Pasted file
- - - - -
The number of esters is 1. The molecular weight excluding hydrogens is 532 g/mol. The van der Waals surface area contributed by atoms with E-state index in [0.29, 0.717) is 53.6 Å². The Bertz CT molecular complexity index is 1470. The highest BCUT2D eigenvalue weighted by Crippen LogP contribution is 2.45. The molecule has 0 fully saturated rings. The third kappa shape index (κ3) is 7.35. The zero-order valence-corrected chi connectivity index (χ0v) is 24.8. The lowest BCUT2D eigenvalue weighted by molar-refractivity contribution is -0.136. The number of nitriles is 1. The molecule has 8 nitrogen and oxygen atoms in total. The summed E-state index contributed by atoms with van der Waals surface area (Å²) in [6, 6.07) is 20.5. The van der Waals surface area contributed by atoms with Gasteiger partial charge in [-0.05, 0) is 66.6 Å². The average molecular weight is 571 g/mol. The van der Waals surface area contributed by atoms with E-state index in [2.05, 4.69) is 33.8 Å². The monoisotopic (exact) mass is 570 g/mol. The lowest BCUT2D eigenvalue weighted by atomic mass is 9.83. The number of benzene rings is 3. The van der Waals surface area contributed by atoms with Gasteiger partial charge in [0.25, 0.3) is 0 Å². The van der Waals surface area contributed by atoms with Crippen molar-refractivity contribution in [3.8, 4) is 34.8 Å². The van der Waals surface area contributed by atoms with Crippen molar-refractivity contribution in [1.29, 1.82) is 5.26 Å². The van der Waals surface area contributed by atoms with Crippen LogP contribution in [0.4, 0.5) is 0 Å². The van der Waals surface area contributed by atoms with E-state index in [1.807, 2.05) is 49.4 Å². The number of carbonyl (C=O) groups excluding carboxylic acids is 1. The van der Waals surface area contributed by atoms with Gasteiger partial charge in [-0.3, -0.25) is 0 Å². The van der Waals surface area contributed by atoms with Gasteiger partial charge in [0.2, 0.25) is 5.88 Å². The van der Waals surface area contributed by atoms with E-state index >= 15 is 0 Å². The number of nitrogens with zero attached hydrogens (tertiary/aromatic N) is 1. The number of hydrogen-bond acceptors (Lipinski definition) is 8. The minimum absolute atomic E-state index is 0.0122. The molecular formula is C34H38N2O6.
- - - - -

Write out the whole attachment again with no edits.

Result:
The number of esters is 1. The molecular weight excluding hydrogens is 532 g/mol. The van der Waals surface area contributed by atoms with E-state index in [0.29, 0.717) is 53.6 Å². The Bertz CT molecular complexity index is 1470. The highest BCUT2D eigenvalue weighted by Crippen LogP contribution is 2.45. The molecule has 0 fully saturated rings. The third kappa shape index (κ3) is 7.35. The zero-order valence-corrected chi connectivity index (χ0v) is 24.8. The lowest BCUT2D eigenvalue weighted by molar-refractivity contribution is -0.136. The number of nitriles is 1. The molecule has 8 nitrogen and oxygen atoms in total. The summed E-state index contributed by atoms with van der Waals surface area (Å²) in [6, 6.07) is 20.5. The van der Waals surface area contributed by atoms with Gasteiger partial charge in [-0.05, 0) is 66.6 Å². The average molecular weight is 571 g/mol. The van der Waals surface area contributed by atoms with E-state index in [2.05, 4.69) is 33.8 Å². The monoisotopic (exact) mass is 570 g/mol. The lowest BCUT2D eigenvalue weighted by atomic mass is 9.83. The number of benzene rings is 3. The van der Waals surface area contributed by atoms with Gasteiger partial charge in [0.25, 0.3) is 0 Å². The van der Waals surface area contributed by atoms with Crippen molar-refractivity contribution in [3.8, 4) is 34.8 Å². The van der Waals surface area contributed by atoms with Crippen molar-refractivity contribution in [1.29, 1.82) is 5.26 Å². The van der Waals surface area contributed by atoms with Crippen LogP contribution in [0.4, 0.5) is 0 Å². The van der Waals surface area contributed by atoms with E-state index in [1.807, 2.05) is 49.4 Å². The number of carbonyl (C=O) groups excluding carboxylic acids is 1. The van der Waals surface area contributed by atoms with Gasteiger partial charge in [-0.3, -0.25) is 0 Å². The van der Waals surface area contributed by atoms with Gasteiger partial charge in [0.2, 0.25) is 5.88 Å². The van der Waals surface area contributed by atoms with E-state index >= 15 is 0 Å². The number of nitrogens with zero attached hydrogens (tertiary/aromatic N) is 1. The number of hydrogen-bond acceptors (Lipinski definition) is 8. The minimum absolute atomic E-state index is 0.0122. The molecular formula is C34H38N2O6.